when should I explicitely close a file?

Steven D'Aprano steve at REMOVE-THIS-cybersource.com.au
Wed Apr 14 02:34:23 CEST 2010


On Tue, 13 Apr 2010 15:01:25 -0700, gelonida wrote:

> Hi,
> 
> 
> I've been told, that following code snippet is not good.
> 
> 
> open("myfile","w").write(astring) , because I'm neither explicitely
> closing nor using the new 'with' syntax.
> 
> What exactly is the impact of not closing the file explicitely
> (implicitley with a 'with' block)?


Your data may not be actually written to disk until the file closes. If 
you have a reference loop, and Python crashes badly enough, the garbage 
collector may never run and the file will never be closed, hence you will 
get data loss.

If you are running something other than CPython (e.g. IronPython or 
Jython) then the file might not be closed until your program exits. If 
you have a long-running program that opens many, many files, it is 
possible for you to run out of system file handles and be unable to open 
any more.

Best practice is to explicitly close the file when you are done with it, 
but for short scripts, I generally don't bother. Laziness is a virtue :)

But for library code and larger applications, I always explicitly close 
the file, because I want to control exactly when the file is closed 
rather than leave it up to the interpreter. I don't know if my code might 
one day end up in a long-running Jython application so I try to code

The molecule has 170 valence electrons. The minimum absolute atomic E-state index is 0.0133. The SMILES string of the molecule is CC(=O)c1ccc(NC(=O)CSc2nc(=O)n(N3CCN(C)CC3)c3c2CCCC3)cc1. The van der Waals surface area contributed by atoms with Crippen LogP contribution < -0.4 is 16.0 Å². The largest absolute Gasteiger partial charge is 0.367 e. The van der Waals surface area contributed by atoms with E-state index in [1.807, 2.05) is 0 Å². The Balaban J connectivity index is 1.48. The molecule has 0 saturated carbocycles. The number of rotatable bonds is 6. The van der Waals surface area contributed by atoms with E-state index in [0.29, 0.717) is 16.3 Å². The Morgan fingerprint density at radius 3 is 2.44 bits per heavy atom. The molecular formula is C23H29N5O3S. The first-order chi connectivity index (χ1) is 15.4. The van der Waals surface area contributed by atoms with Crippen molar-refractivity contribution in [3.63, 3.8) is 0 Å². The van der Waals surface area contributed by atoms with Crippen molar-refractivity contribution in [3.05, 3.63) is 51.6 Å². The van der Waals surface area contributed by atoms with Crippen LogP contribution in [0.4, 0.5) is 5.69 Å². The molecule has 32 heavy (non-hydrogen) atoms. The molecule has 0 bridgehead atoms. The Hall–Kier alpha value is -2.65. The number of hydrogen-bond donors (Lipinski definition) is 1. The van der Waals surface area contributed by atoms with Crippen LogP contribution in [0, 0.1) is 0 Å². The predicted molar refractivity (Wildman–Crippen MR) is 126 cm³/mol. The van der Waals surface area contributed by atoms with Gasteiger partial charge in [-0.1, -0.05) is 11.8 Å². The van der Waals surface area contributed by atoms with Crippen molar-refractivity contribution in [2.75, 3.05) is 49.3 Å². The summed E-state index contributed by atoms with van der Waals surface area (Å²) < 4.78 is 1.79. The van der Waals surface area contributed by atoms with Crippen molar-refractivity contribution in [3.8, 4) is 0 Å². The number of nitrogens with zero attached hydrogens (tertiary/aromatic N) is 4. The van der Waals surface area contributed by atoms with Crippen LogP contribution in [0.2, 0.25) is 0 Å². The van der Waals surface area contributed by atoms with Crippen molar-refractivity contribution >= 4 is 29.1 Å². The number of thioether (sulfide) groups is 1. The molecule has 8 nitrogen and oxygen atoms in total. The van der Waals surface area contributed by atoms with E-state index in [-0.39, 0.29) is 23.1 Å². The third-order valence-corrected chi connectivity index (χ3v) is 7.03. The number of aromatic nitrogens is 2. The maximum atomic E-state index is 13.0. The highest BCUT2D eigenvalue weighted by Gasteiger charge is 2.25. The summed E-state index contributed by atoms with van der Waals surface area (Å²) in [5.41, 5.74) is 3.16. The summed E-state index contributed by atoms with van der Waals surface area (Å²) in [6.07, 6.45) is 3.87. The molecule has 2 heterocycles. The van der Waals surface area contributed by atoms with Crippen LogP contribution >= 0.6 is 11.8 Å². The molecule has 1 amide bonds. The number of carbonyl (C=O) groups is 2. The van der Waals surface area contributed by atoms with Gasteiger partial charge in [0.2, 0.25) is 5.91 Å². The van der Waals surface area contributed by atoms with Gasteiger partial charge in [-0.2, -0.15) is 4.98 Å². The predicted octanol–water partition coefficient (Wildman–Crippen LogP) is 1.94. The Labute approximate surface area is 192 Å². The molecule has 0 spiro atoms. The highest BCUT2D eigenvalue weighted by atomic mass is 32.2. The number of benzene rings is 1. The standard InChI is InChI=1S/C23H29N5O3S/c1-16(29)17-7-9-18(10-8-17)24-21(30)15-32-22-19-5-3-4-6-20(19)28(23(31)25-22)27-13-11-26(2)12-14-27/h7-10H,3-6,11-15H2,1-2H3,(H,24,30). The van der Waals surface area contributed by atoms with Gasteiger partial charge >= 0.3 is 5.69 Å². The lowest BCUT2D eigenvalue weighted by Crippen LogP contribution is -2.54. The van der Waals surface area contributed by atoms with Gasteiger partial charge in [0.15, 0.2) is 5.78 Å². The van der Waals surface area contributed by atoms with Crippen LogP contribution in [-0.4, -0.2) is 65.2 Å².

defensively and avoid even the possibility of a problem.


> Even with my example
> I'd expected to get an exception raised if not all data could have been
> written.

Generally if you get an exception while trying to *close* a file, you're 
pretty much stuffed. What are you going to do? How do you recover?

My feeling is that you're probably safe with something as simple as 

file("myfile", "w").write("my data\n")

but if you do something like

some_data_structure.filehandle = file("myfile", "w")
some_data_structure.filehandle.write("my data\n")
# ... lots more code here

and some_data_structure keeps the file open until the interpreter shuts 
down, there *might* be rare circumstances where you won't be notified of 
an exception, depending on the exact circumstances of timing of when the 
file gets closed. In the worst case, the file might not be closed until 
the interpreter is shutting down *and* has already dismantled the 
exception infrastructure, and so you can't get an exception. I don't know 
enough about the Python runtime (particularly about how it works during 
shutdown) to know how real this danger is, but if it is a danger, I bet 
it involves __del__ methods.



> I'd also expected, that all write data is flushed as soon as the
> filehandle is out of scope (meaning in the next line of my source code).

This is only guaranteed with CPython, not other implementations.

My feeling is that explicit closing is pedantic and careful, implicit 
closing is lazy and easy. You make your choice and take your chance :)




-- 
Steven



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